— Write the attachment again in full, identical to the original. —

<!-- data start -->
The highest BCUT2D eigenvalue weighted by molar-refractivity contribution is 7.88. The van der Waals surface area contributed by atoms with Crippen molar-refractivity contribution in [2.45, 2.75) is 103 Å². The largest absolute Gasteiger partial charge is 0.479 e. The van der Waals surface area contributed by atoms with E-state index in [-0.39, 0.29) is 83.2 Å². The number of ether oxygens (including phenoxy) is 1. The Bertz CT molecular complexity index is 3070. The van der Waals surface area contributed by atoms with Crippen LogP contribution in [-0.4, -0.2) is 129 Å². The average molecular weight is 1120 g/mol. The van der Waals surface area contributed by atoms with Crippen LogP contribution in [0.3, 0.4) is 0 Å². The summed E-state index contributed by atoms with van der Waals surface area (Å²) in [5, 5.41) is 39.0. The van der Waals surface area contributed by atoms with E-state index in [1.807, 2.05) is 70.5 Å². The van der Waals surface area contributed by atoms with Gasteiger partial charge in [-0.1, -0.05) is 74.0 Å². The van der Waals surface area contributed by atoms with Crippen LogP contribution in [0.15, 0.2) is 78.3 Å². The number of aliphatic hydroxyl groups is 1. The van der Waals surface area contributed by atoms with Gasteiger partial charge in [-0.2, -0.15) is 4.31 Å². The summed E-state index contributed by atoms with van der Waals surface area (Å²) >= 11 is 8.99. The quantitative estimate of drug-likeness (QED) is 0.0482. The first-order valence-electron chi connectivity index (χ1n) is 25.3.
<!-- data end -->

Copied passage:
The highest BCUT2D eigenvalue weighted by molar-refractivity contribution is 7.88. The van der Waals surface area contributed by atoms with Crippen molar-refractivity contribution in [2.45, 2.75) is 103 Å². The largest absolute Gasteiger partial charge is 0.479 e. The van der Waals surface area contributed by atoms with E-state index in [-0.39, 0.29) is 83.2 Å². The number of ether oxygens (including phenoxy) is 1. The Bertz CT molecular complexity index is 3070. The van der Waals surface area contributed by atoms with Crippen LogP contribution in [-0.4, -0.2) is 129 Å². The average molecular weight is 1120 g/mol. The van der Waals surface area contributed by atoms with Crippen LogP contribution in [0.3, 0.4) is 0 Å². The summed E-state index contributed by atoms with van der Waals surface area (Å²) in [5, 5.41) is 39.0. The van der Waals surface area contributed by atoms with E-state index in [1.807, 2.05) is 70.5 Å². The van der Waals surface area contributed by atoms with Gasteiger partial charge in [-0.1, -0.05) is 74.0 Å². The van der Waals surface area contributed by atoms with Crippen LogP contribution in [0.15, 0.2) is 78.3 Å². The number of aliphatic hydroxyl groups is 1. The van der Waals surface area contributed by atoms with Gasteiger partial charge in [-0.2, -0.15) is 4.31 Å². The summed E-state index contributed by atoms with van der Waals surface area (Å²) >= 11 is 8.99. The quantitative estimate of drug-likeness (QED) is 0.0482. The first-order valence-electron chi connectivity index (χ1n) is 25.3.